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Old 21 March 2008, 01:49 PM   #1
Varese2002
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Exclamation Kees' Korner #7

In the very irregular series of Kees' Korner.

On August 10, 1918 at Talmas (France) a German giant bomber was shot down. This machine was the Staaken R.XIV R 43/17 in its last configuration with 5 Maybach Mb.IVa high compression engines of 245 hp each (1). The giant bomber was severely damaged because of the crash naturally, but also by an explosion of a bomb still inside the fuselage.

(1) G W Haddow and Peter M. Grosz. The German Giants.

The machine was examined by the British (as it was probably in their part of the front) and parts were salvaged for later analysis.

Analysis were made by the Air Ministry - Directorate of Research - who published reports on different aspects of this machine. One of these reports is H.706 Enemy Engine Report No.16 dating from June 1919, with the title 'Reduction Gears used on Five-Engined Giant Gotha Bomber'.



The following is said about the PROPELLER HUB.

Quote:
The propeller hub is of the same construction as that used on the standard 300 H.P. Maybach engines, but is, of course, of very much larger proportions.
.....
As the air screws revolve at half engine speed, and have therefore a moderately light centrifugal load, they are made of a common wood which would scarcely be safe for direct driving screws.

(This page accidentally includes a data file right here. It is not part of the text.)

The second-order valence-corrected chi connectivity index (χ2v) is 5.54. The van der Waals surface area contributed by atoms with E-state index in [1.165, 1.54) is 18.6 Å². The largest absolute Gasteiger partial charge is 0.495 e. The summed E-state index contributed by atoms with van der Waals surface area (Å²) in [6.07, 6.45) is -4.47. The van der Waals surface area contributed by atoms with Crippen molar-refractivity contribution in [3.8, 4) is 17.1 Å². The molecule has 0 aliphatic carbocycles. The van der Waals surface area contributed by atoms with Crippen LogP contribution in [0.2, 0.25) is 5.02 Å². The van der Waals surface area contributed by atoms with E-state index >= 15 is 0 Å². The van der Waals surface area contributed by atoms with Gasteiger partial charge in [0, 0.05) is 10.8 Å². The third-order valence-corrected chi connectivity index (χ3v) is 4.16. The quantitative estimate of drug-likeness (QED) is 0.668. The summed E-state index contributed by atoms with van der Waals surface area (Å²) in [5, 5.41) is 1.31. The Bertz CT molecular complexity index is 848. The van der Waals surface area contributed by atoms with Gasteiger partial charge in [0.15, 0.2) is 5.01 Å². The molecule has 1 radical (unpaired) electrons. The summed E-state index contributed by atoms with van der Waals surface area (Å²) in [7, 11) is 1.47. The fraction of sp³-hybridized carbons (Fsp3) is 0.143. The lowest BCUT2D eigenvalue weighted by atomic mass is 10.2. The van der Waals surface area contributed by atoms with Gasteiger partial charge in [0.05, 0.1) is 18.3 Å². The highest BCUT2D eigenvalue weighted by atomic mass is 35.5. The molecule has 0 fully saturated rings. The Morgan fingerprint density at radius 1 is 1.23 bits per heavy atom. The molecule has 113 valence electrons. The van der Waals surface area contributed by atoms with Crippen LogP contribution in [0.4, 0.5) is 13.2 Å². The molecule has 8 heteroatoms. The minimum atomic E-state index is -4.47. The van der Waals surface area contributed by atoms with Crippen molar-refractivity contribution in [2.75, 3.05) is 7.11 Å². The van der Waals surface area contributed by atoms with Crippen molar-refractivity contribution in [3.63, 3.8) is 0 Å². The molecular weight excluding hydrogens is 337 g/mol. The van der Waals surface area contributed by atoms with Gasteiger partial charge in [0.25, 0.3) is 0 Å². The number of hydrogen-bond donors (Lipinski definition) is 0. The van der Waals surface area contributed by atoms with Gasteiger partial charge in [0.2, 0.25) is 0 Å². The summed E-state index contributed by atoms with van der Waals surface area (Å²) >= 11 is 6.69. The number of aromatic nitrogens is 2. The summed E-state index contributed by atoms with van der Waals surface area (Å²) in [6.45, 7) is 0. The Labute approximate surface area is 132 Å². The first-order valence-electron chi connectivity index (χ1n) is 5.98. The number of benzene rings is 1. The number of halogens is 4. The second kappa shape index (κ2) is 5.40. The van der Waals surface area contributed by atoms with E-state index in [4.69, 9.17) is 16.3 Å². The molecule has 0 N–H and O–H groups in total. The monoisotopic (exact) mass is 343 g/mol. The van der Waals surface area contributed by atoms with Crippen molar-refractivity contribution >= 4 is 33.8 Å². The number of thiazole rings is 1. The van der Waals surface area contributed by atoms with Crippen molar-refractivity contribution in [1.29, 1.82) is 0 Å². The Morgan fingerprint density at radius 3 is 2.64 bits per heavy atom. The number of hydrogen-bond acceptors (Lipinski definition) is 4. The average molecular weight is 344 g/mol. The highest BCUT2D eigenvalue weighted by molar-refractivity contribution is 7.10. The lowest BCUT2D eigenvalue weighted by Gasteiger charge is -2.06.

Although fitted to 300 H.P. Maybach engines, they are marked 260 p.s. (h.p.) Mercedes. The diameter is 14.2 ft. [4,32 meter], and the pitch 10.82 ft. [3.30 meter] for the pusher screw, but unfortunately, owing to the propellers being badly damaged, not only by the crash, but by fire, it is not possible to state whether the tractor screws are of the same dimensions and pitch.

The construction is very interesting; each screw is made of seventeen laminations of what appears to be soft pine, and these laminations are themselves in pieces, and do not run continuously from tip to tip. They are, of course, staggered, so that the joints in successive layers do not coincide. Two plies of very thin birch veneer are wrapped round the blades. The grain of this veneer runs across the blade instead of along it.
This part of the report brings a few questions:
  • power of the Maybach is differently quoted 300 hp <-> 245 hp makes quite a difference
  • the remark over the use of lesser wood. Thinking about it, it is safe to use this lesser wood as (through the reduction gear) screws were revolving at half the speed of the direct drive version. THere was no reason for extra strength.
  • Lightly tipped over by the British, but it is decidedly incongruous to use a specially designed 260 hp Mercedes airscrew on a 300 hp Maybach? Or is it?
  • The 17 laminations seem to be a record number for one airscrew. It seems to me the total airscrew is a rather special construction.
  • Any data what german manufacturer made this airscrew?

And last but not least, as this reduction gear and as I think one propeller were closely examnied by the British, has this propeller made it to a museum or did it end in the fire for heating?

Cheers

Kees
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Old 22 March 2008, 07:41 AM   #2
m9a3r5i7o2n
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The thing I find interesting in this is the very fact that the British found it necessary to even examine and publish a report on the gears/pinions & idlers of a downed aircraft. Just why would go to all this trouble if there wasn't something different in this particular case.